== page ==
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Why not render the walls and finish with a skim of plaster. This will give a thickness of 12mm and max 5mm.
You've really confirmed what I'd thougt. The buildings crap, and without drastic redesign and serious additional cost it's not easy to overcome the problem.
The idea of changing the roof is interesting, but I suspect will add an additional weight burden that we cannot accommodate.
Surely with a metal clad building the difficulty is the lack of mass, which makes it very sensitive to heat build up. Is there not also an issue with the fact that the cladding is relatively lightweight, even with around 200mm of mineral wool insulation. Can I add to this to reduce the problem.
There are a number of windows facing due south, which I will look at providing some shading to. The other thing that may be worth doing, I think, is to remove the ceiling at the upper level to give a greater volume of air, which I'll then look at get some cross ventilation into. I'll also speak to the clients about making an open plan office, rather than individual offices which should improve the cross flow of air.
The VAT website gives good guidance on this.
Do a search – Building and construction work and VAT28 August 2010 at 1:57 pm in reply to: Passivhaus principles applied to refurbishment: Pass-Net webinair #37362
As others before have commented, I found the videos very interesting. It would be nice to have some practical demonstrations/drawings of how some of the cold bridging was overcome.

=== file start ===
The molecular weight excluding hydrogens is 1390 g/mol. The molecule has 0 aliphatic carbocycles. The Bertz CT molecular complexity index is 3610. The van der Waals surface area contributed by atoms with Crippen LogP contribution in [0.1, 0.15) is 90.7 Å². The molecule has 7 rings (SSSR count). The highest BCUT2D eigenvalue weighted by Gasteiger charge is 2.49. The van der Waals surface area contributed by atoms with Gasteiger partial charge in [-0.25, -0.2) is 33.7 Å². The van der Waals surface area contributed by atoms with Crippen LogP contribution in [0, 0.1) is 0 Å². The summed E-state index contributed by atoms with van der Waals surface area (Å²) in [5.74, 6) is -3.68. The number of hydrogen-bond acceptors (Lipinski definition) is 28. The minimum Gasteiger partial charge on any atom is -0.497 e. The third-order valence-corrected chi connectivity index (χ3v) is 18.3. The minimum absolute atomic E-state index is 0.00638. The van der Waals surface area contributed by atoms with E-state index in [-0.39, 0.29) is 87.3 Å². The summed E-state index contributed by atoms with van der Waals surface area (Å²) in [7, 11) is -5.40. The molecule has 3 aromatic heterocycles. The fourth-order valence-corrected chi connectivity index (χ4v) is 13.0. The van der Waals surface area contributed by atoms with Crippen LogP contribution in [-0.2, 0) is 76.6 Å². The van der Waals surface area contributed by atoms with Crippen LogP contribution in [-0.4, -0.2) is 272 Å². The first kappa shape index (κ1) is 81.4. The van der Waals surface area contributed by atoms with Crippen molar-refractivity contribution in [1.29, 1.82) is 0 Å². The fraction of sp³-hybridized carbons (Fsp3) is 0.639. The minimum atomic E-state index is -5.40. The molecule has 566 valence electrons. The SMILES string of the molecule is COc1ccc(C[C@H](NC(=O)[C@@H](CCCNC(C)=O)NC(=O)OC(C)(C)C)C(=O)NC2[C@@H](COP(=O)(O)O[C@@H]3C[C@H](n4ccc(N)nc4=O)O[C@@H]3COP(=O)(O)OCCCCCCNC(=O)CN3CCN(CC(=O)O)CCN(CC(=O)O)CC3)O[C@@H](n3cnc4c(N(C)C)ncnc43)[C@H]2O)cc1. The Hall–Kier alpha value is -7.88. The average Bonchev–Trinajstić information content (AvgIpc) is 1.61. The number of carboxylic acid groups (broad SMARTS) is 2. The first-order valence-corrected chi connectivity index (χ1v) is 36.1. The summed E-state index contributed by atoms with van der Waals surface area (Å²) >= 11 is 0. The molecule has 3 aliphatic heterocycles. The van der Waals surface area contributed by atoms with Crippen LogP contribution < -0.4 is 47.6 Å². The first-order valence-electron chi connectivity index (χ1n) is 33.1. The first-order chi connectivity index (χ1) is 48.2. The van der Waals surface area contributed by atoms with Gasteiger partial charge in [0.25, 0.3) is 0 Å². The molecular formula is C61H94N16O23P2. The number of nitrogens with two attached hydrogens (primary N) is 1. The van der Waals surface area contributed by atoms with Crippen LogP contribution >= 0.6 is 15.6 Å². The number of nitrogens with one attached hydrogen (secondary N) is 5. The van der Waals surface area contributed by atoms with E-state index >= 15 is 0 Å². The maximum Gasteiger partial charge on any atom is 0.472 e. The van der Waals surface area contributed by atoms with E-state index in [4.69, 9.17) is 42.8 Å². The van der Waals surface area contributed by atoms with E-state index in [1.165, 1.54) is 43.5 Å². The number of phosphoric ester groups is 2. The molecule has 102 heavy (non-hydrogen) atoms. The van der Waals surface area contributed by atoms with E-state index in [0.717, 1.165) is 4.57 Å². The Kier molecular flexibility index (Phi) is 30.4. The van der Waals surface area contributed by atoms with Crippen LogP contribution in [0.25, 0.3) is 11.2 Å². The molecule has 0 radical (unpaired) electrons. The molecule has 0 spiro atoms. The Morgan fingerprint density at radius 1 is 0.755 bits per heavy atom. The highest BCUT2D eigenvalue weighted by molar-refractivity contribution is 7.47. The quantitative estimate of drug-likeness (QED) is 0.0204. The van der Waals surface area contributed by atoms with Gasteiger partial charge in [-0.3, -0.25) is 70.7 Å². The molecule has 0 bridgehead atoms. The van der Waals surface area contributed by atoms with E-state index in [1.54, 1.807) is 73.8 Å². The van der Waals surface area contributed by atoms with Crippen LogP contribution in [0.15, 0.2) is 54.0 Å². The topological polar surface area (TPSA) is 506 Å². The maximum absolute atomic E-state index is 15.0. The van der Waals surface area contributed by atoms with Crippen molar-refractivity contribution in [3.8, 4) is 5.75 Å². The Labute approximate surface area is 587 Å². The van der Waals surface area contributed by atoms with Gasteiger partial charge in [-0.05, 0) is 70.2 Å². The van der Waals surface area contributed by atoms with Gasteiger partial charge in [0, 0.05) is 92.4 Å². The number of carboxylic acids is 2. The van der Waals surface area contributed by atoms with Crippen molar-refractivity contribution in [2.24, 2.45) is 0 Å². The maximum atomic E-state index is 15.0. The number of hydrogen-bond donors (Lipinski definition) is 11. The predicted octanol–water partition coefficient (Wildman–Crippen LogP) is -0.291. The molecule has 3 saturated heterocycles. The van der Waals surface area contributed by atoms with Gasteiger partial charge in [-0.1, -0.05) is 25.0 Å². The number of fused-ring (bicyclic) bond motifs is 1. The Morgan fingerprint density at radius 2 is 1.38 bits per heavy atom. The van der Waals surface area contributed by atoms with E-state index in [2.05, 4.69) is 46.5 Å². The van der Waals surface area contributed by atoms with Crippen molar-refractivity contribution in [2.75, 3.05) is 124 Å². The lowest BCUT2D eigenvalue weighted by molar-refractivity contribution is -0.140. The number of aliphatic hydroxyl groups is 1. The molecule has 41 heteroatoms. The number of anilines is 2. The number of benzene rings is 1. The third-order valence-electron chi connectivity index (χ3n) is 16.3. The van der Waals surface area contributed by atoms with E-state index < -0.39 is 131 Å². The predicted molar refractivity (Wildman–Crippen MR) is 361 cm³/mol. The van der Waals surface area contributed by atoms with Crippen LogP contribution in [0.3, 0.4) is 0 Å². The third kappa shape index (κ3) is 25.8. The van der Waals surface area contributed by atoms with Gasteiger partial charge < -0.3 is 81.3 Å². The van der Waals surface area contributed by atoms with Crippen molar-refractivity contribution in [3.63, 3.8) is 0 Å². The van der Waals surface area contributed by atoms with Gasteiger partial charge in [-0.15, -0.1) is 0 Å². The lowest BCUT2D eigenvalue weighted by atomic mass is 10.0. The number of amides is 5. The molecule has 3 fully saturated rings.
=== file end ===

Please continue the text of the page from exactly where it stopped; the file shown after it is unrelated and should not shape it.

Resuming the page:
It would be interesting to get some idea on costs to achieve this against current building regs standard. I realise that it is on a case by case basis, but as there are hundreds of thousands of terrace homes throughout the country, I wonder whether in fact the % increase is not significant.
Sorry, I'm getting old and forgot on monday.
The book is called “The control of damp in old buildings” published by SPAB
You can't really use research to put forward you argument, but you can and should use a comprehensive survey to establish the current condition of your building and the implications of cavity fill.
Guidance has been published (I'll try to remember and check on monday at work who it's by) on what you need to look at.
From experience with a company doing cavity wall insulation on my house, I would want a more professional job, taking a bit more time to explore the problems of the existing building.
The conservation officer is right to be cautious. Go back to them and ask them specifically what they require to be put in place to allow this to move forward. Hopefully they'll be amenable.
Thank you for the information.